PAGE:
Who is Sam Altman?

In Silicon Valley before ChatGPT came out of nowhere in November 2022, the answer to the question wasn’t clear. He was a non-programmer, a not-so-successful entrepreneur (by his own admission), a halfway decent operator of a large incubator, and a candidate for governor of California.

An anonymous Silicon Valley VC once described him as one of the Tom Wambsgans from the US TV show “Inheritance” - obedient under his father-in-law’s wing, but seizing every opportunity to climb the ladder of power.

When ChatGPT rocked the world, some began calling him “the Oppenheimer of our time.” Altman is 38 years old, the age when Oppenheimer set out to form the Manhattan Project. He is slim and has green eyes. In an interview, Altmann also mysteriously mentioned that he and Oppenheimer share the same birthday.

In 2015, the same year OpenAI was founded, the editors of the New York Times asked Altman to feature one of his favorite books in a weekend column, and he recommended American Prometheus: The Triumph and Tragedy of J. Robert Oppenheimer.

Some have dubbed him the next Musk, and the two were once close but have now publicly broken up; he claims not to own any shares of the OpenAI for-profit entity, and as CEO is pushing its valuation into the hundreds of billions of dollars; and he tirelessly travels among governments calling for the regulation of AI-which is pretty much the same thing as calling for governments to regulate themselves. It’s reminiscent of Oppenheimer’s public outcry about atomic safety 70 years ago.

Paul Graham, Altman’s mentor, friend, and co-founder of Y Combinator (YC), says, “Some people make enough money and then stop, but Sam doesn’t seem to be particularly interested in money. Another possibility is that he went into OpenAI perhaps because he prefers power.”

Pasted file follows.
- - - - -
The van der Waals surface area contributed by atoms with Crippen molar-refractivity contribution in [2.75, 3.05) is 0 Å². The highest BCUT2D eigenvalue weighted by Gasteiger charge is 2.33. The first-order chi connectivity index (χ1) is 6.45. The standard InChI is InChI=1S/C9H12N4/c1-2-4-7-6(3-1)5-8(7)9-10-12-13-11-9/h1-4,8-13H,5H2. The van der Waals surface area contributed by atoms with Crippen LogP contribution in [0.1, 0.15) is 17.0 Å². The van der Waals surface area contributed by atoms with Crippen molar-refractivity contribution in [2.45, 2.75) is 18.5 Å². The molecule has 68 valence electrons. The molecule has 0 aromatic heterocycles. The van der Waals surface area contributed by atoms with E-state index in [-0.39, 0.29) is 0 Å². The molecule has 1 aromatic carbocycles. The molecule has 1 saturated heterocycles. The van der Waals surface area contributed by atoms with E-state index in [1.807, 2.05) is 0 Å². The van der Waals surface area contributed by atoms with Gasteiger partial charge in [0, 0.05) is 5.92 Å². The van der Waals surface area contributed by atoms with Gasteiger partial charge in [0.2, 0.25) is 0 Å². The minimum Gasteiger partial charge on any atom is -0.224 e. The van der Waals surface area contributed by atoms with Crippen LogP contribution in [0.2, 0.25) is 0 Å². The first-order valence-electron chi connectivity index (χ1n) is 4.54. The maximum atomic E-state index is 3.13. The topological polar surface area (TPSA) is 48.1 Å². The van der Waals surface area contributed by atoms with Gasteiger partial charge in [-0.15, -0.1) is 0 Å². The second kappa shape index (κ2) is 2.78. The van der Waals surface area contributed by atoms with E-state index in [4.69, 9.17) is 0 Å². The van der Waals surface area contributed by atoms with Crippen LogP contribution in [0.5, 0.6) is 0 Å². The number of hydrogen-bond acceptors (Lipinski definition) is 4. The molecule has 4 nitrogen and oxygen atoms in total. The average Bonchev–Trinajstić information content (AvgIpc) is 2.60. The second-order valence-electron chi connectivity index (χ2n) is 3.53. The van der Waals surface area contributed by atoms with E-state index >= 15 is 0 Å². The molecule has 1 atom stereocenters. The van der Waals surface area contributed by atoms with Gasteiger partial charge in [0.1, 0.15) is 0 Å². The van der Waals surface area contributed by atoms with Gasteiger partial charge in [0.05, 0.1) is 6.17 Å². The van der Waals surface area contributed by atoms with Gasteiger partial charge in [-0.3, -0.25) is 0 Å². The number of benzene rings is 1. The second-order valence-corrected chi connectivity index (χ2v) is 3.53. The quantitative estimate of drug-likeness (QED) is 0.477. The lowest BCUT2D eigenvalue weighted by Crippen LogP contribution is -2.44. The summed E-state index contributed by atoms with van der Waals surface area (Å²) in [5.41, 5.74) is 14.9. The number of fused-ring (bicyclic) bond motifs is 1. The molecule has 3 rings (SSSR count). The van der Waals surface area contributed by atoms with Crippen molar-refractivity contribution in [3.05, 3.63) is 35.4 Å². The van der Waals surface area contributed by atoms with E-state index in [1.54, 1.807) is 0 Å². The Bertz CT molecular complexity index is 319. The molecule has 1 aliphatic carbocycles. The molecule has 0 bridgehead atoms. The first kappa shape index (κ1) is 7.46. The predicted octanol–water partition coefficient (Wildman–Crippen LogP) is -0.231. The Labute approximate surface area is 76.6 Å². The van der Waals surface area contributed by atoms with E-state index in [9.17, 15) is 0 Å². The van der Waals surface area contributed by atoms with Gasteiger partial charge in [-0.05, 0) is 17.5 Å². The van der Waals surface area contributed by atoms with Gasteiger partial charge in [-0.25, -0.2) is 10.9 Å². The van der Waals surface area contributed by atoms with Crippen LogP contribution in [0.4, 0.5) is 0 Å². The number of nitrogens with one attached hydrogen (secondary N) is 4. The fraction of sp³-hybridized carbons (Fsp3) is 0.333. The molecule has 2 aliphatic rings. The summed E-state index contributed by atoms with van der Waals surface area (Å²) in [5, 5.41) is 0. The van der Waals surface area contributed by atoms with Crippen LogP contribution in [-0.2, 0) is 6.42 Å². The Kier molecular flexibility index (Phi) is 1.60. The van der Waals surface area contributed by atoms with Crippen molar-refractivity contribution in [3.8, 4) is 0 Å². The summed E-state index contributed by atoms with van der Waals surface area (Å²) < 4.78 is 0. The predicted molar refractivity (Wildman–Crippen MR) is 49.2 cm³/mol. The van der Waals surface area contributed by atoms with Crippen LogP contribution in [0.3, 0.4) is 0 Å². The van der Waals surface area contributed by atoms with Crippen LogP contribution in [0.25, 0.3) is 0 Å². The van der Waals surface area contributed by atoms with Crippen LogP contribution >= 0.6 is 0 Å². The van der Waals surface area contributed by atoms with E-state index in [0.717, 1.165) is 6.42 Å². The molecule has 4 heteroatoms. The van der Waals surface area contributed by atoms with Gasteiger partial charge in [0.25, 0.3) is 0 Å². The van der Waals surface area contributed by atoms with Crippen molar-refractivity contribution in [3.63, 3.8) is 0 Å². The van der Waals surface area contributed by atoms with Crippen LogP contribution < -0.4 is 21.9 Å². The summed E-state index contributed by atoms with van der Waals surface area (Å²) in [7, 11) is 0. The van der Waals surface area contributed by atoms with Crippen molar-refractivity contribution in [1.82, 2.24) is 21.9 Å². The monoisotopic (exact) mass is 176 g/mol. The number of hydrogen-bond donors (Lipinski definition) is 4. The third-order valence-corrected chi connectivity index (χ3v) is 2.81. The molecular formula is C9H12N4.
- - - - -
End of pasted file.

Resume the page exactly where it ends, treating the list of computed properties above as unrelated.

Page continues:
Silicon Valley was just the first stop on Altman’s path to power.

In 2005, at the age of 19, Altman dropped out of Stanford University and co-founded Loopt, a social media company with an app that tells you where your friends are. The company became one of the first startups to enter Silicon Valley’s most prestigious incubator, YC, that same year; Loopt didn’t take off, but the money Altman made from selling it allowed him to enter the venture capital world. He then started Hydrazine Capital, a small venture capital firm, and raised about $21 million, which also included money from Paypal co-founder Peter Thiel.

In 2014, YC co-founders Graham and Jessica Livingston surprisingly hired Altman as Graham’s successor to run YC, when he was just 28 years old.

As you can imagine, Graham was a great admirer of Altmann. In his “Entrepreneurship Guide for Students,” he mentioned that Altman was a maverick, and that when he first met Altman in his early twenties in 2006, “within three minutes of meeting him, I thought to myself, Ah, so much for a 19-year-old Bill Gates!”

Marc Andreessen, the famous Silicon Valley venture capitalist, said that under Altman’s leadership, “YC’s ambition level went up tenfold.” According to Graham, Altman has been trying to comprehensively change the way we live through technological advances in a number of areas, including cancer treatment, nuclear fusion, supersonic airliners, and artificial intelligence.

“I think his goal is to create the entire future.” Graham said.

media is Altman’s other big asset

Aside from being the head of YC, media is Altman’s other big asset. On the one hand, he loves to write, and like his mentor Graham (and author of the famous startup bible Hackers and Painters), his frequently updated personal blog is sought after by Silicon Valley entrepreneurs, making him one of the most influential opinion leaders in the Valley.

On the other hand, Altman also likes to expand his influence by dealing with and “making friends” with journalists in the media.